Decemberists frontman Colin Meloy is amped through a PA at Outside Lands in San Francisco.
Photograph by Dave Vann
One of the trickiest instruments to work with live is the acoustic guitar. Although amplifying it seems as simple as pointing a microphone, you''ll encounter issues with tone quality and feedback on all but the quietest stages.
Early acoustic-guitar amplification systems simply added piezo or microphonic pickups to the instrument, but the resulting sound was often overly percussive, honky, and thin. Modern acoustic-electric guitars, on the other hand, have pickup systems specially designed to maintain the tonal complexity of the instrument without feedback, even at high volumes within a mix of instruments.
However, maintaining decent sound quality onstage doesn''t stop at the guitar. Whether you''re playing on open-mic night, touring clubs, or visiting houses of worship, it''s important that you find a way to maintain the sound quality of your guitar no matter what kind of PA system you encounter. Let''s examine three ways that professionals take control of their sound onstage.
DIRECT TO THE HOUSE
he easiest way to work with a venue''s PA system is to simply plug your guitar cable into whatever mixer input is provided. However, this scenario gives you the least amount of control over your sound. When you have an unbalanced output and the distance between your guitar and the mixer is more than 20 feet, you will need to convert your signal to a balanced one in order to avoid signal loss. Most venues will have a passive direct box, which accepts your 1/4-inch cable and provides a balanced XLR output that can be plugged into a cable snake that goes to the front-of-house mixer.
Guitarists who are concerned about tone quality should consider bringing along their own DI, particularly one that''s designed for an acoustic-electric guitar. These products not only create a balanced output, but they typically include a preamp that boosts the signal, while offering EQ controls to compensate for any peculiarities of the PA system or venue.
There are active boxes that run off a battery or accept +48VDC phantom power from the mixer, as well as passive, unpowered products. The device you choose will be determined by your budget, the type of pickup system you have on your acoustic-electric (whether it''s active or passive), and the kinds of features you need. Typical features include a notch filter or phase switch to help mitigate feedback, a dedicated tuner output or built-in tuner, and an effects-loop. Prices start well under $100, though the more feature-laden DI/preamps can cost as much as $400.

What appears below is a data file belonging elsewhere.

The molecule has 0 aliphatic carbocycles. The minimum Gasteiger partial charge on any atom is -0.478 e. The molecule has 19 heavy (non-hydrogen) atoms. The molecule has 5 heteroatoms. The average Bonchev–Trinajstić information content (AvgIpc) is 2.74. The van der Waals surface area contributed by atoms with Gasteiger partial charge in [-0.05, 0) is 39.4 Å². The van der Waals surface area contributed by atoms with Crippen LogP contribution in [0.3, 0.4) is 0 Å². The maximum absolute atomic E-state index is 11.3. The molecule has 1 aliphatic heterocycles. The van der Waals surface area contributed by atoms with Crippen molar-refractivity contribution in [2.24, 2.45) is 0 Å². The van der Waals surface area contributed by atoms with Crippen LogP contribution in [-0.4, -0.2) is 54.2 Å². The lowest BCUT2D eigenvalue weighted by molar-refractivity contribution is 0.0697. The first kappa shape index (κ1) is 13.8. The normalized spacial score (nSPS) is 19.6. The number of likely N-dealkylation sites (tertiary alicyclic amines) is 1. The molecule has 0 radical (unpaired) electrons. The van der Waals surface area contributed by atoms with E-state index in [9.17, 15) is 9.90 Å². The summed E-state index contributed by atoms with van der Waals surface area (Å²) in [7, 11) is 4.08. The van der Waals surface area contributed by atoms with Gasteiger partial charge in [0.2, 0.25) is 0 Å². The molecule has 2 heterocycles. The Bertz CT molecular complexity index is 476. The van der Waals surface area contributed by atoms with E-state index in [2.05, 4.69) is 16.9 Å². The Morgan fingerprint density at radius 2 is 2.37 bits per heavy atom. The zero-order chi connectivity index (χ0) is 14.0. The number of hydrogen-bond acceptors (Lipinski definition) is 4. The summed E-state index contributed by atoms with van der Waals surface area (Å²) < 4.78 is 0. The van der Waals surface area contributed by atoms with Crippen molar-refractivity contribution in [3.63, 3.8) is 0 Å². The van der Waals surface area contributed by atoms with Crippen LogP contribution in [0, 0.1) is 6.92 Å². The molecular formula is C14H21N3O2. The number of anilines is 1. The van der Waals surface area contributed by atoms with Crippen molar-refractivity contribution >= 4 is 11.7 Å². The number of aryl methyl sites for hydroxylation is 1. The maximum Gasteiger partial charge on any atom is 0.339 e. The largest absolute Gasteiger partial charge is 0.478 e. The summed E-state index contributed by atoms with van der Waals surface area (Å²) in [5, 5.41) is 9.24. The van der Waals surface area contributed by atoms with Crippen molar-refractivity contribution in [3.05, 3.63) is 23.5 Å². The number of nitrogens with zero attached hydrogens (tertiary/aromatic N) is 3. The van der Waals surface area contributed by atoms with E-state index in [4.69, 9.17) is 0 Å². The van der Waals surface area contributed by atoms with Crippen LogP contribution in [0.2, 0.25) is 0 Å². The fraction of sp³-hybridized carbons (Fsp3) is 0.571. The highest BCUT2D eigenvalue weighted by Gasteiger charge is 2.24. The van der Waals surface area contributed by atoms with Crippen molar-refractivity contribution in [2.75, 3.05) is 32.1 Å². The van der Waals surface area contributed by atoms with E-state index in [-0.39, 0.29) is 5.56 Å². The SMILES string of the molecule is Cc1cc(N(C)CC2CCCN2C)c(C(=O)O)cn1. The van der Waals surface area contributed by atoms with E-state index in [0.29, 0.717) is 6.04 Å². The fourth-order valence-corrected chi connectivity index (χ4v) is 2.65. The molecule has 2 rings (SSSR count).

One drawback of plugging directly into a PA is that you must rely on the venue''s monitors to hear your amplified instrument. One way to solve this issue is by using an acoustic amp onstage; it not only provides direct monitoring but it gives you greater control over your sound with its built-in preamp and EQ.
Portable, modular PAs such as the Bose system here make carrying your own system easy.
Unlike an electric-guitar amp, which boosts midrange frequencies, an acoustic amp is designed to cover the wide frequency spectrum an acoustic guitar is capable of producing, while offering features that benefit acoustic-electric players, such as feedback suppression. The more sophisticated products have digital effects. Acoustic amps also include balanced outputs so you can simultaneously send your carefully crafted signal to the front-of-house mixer and go through the PA.
Some acoustic amplifiers can double as lightweight, miniature PA systems and are designed for artists who play house concerts and other small venues. These products include a phantom-powered mic input for vocals and a stereo line-level input for media (MP3 or CD) players. The size and wattage of the acoustic amp you choose will depend on the kind of music play, the onstage volume level of your performances, and whether you''re playing solo or with a band.
The next level of amplification is to bring your own PA. Although you might think that solution is only for loud bands, there are personal PAs designed for soloists and small groups. In one sense, it is a small step up from the acoustic amp, because it not only reproduces the full frequency spectrum, but it includes mic and line inputs, EQ, and, often, digital effects. For the acoustic-electric guitarist who plays indoor and outdoor events to relatively small numbers of people, this can be the smartest way to project a quality guitar tone.
Remarkably, a portable system can be as simple as one or two powered speakers on a stand, with all the connections built into one of speakers themselves. That means you won''t have to pack a separate (and often heavy) power amp and mixer. Examples of this type of system include the Bose L1 Compact, the Fishman SA220, and the HK Audio Elements. All three systems feature narrow, space-saving speaker arrays that are lightweight and easy for one person to schlepp.